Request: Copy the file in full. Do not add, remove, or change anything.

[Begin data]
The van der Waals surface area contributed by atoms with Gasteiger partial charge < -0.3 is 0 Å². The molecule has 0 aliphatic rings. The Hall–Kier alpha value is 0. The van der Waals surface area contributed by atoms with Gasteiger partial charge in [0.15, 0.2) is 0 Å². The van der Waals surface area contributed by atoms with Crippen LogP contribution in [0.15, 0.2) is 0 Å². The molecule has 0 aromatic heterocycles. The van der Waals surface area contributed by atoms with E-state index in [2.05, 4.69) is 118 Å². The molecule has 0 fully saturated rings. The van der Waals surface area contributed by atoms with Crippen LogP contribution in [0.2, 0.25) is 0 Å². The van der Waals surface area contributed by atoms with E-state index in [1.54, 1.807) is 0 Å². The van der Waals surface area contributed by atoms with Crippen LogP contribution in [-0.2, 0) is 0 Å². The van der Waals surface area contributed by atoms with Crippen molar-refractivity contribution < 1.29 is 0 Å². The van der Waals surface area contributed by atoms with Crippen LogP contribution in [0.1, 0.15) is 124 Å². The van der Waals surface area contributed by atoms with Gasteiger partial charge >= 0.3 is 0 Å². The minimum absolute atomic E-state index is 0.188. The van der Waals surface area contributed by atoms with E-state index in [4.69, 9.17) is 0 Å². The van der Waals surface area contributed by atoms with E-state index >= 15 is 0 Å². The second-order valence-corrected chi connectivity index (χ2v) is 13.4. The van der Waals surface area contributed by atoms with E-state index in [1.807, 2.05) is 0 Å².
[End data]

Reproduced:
The van der Waals surface area contributed by atoms with Gasteiger partial charge < -0.3 is 0 Å². The molecule has 0 aliphatic rings. The Hall–Kier alpha value is 0. The van der Waals surface area contributed by atoms with Gasteiger partial charge in [0.15, 0.2) is 0 Å². The van der Waals surface area contributed by atoms with Crippen LogP contribution in [0.15, 0.2) is 0 Å². The molecule has 0 aromatic heterocycles. The van der Waals surface area contributed by atoms with E-state index in [2.05, 4.69) is 118 Å². The molecule has 0 fully saturated rings. The van der Waals surface area contributed by atoms with Crippen LogP contribution in [0.2, 0.25) is 0 Å². The van der Waals surface area contributed by atoms with E-state index in [1.54, 1.807) is 0 Å². The van der Waals surface area contributed by atoms with Crippen LogP contribution in [-0.2, 0) is 0 Å². The van der Waals surface area contributed by atoms with Crippen molar-refractivity contribution < 1.29 is 0 Å². The van der Waals surface area contributed by atoms with Crippen LogP contribution in [0.1, 0.15) is 124 Å². The van der Waals surface area contributed by atoms with Gasteiger partial charge >= 0.3 is 0 Å². The minimum absolute atomic E-state index is 0.188. The van der Waals surface area contributed by atoms with E-state index in [4.69, 9.17) is 0 Å². The van der Waals surface area contributed by atoms with E-state index >= 15 is 0 Å². The second-order valence-corrected chi connectivity index (χ2v) is 13.4. The van der Waals surface area contributed by atoms with E-state index in [1.807, 2.05) is 0 Å².